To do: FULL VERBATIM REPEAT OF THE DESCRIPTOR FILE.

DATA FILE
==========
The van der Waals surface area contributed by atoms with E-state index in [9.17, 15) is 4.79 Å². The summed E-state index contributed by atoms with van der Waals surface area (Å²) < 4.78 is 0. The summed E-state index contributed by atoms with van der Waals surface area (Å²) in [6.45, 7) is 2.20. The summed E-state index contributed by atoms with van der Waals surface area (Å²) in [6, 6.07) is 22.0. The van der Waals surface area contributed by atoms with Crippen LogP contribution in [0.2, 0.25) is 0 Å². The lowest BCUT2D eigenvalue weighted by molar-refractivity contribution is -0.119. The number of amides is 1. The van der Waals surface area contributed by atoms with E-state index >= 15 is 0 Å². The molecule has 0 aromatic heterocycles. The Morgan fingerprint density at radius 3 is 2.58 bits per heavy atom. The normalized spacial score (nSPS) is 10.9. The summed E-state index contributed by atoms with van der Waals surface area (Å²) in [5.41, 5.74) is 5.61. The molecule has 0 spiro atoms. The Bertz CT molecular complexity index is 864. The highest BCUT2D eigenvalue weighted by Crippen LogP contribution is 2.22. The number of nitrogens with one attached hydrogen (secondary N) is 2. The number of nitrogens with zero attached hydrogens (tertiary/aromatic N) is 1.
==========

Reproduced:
The van der Waals surface area contributed by atoms with E-state index in [9.17, 15) is 4.79 Å². The summed E-state index contributed by atoms with van der Waals surface area (Å²) < 4.78 is 0. The summed E-state index contributed by atoms with van der Waals surface area (Å²) in [6.45, 7) is 2.20. The summed E-state index contributed by atoms with van der Waals surface area (Å²) in [6, 6.07) is 22.0. The van der Waals surface area contributed by atoms with Crippen LogP contribution in [0.2, 0.25) is 0 Å². The lowest BCUT2D eigenvalue weighted by molar-refractivity contribution is -0.119. The number of amides is 1. The van der Waals surface area contributed by atoms with E-state index >= 15 is 0 Å². The molecule has 0 aromatic heterocycles. The Morgan fingerprint density at radius 3 is 2.58 bits per heavy atom. The normalized spacial score (nSPS) is 10.9. The summed E-state index contributed by atoms with van der Waals surface area (Å²) in [5.41, 5.74) is 5.61. The molecule has 0 spiro atoms. The Bertz CT molecular complexity index is 864. The highest BCUT2D eigenvalue weighted by Crippen LogP contribution is 2.22. The number of nitrogens with one attached hydrogen (secondary N) is 2. The number of nitrogens with zero attached hydrogens (tertiary/aromatic N) is 1.